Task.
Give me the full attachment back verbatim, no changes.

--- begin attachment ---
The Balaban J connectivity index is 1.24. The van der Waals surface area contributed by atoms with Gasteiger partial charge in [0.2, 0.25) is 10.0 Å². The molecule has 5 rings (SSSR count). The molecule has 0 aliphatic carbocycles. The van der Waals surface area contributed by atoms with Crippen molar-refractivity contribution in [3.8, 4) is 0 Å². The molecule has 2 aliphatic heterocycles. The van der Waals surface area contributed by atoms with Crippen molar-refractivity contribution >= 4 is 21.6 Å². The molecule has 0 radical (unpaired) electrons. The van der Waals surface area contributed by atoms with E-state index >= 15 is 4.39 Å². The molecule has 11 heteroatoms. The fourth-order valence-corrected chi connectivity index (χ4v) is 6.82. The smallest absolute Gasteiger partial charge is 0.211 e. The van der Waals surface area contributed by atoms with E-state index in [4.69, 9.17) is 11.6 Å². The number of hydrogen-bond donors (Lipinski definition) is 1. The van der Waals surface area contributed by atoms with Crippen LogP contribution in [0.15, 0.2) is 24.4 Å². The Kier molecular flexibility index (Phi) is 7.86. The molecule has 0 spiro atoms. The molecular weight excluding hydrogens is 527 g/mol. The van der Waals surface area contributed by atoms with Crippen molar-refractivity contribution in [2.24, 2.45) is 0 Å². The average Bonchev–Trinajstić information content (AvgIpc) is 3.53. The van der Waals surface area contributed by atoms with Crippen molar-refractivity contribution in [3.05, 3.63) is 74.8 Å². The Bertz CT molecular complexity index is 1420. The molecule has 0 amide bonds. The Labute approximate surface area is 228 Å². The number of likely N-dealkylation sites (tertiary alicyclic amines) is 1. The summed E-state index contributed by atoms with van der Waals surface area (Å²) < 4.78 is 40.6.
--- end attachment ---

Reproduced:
The Balaban J connectivity index is 1.24. The van der Waals surface area contributed by atoms with Gasteiger partial charge in [0.2, 0.25) is 10.0 Å². The molecule has 5 rings (SSSR count). The molecule has 0 aliphatic carbocycles. The van der Waals surface area contributed by atoms with Crippen molar-refractivity contribution in [3.8, 4) is 0 Å². The molecule has 2 aliphatic heterocycles. The van der Waals surface area contributed by atoms with Crippen molar-refractivity contribution >= 4 is 21.6 Å². The molecule has 0 radical (unpaired) electrons. The van der Waals surface area contributed by atoms with E-state index >= 15 is 4.39 Å². The molecule has 11 heteroatoms. The fourth-order valence-corrected chi connectivity index (χ4v) is 6.82. The smallest absolute Gasteiger partial charge is 0.211 e. The van der Waals surface area contributed by atoms with E-state index in [4.69, 9.17) is 11.6 Å². The number of hydrogen-bond donors (Lipinski definition) is 1. The van der Waals surface area contributed by atoms with Crippen LogP contribution in [0.15, 0.2) is 24.4 Å². The Kier molecular flexibility index (Phi) is 7.86. The molecule has 0 spiro atoms. The molecular weight excluding hydrogens is 527 g/mol. The van der Waals surface area contributed by atoms with Crippen molar-refractivity contribution in [2.24, 2.45) is 0 Å². The average Bonchev–Trinajstić information content (AvgIpc) is 3.53. The van der Waals surface area contributed by atoms with Crippen molar-refractivity contribution in [3.05, 3.63) is 74.8 Å². The Bertz CT molecular complexity index is 1420. The molecule has 0 amide bonds. The Labute approximate surface area is 228 Å². The number of likely N-dealkylation sites (tertiary alicyclic amines) is 1. The summed E-state index contributed by atoms with van der Waals surface area (Å²) < 4.78 is 40.6.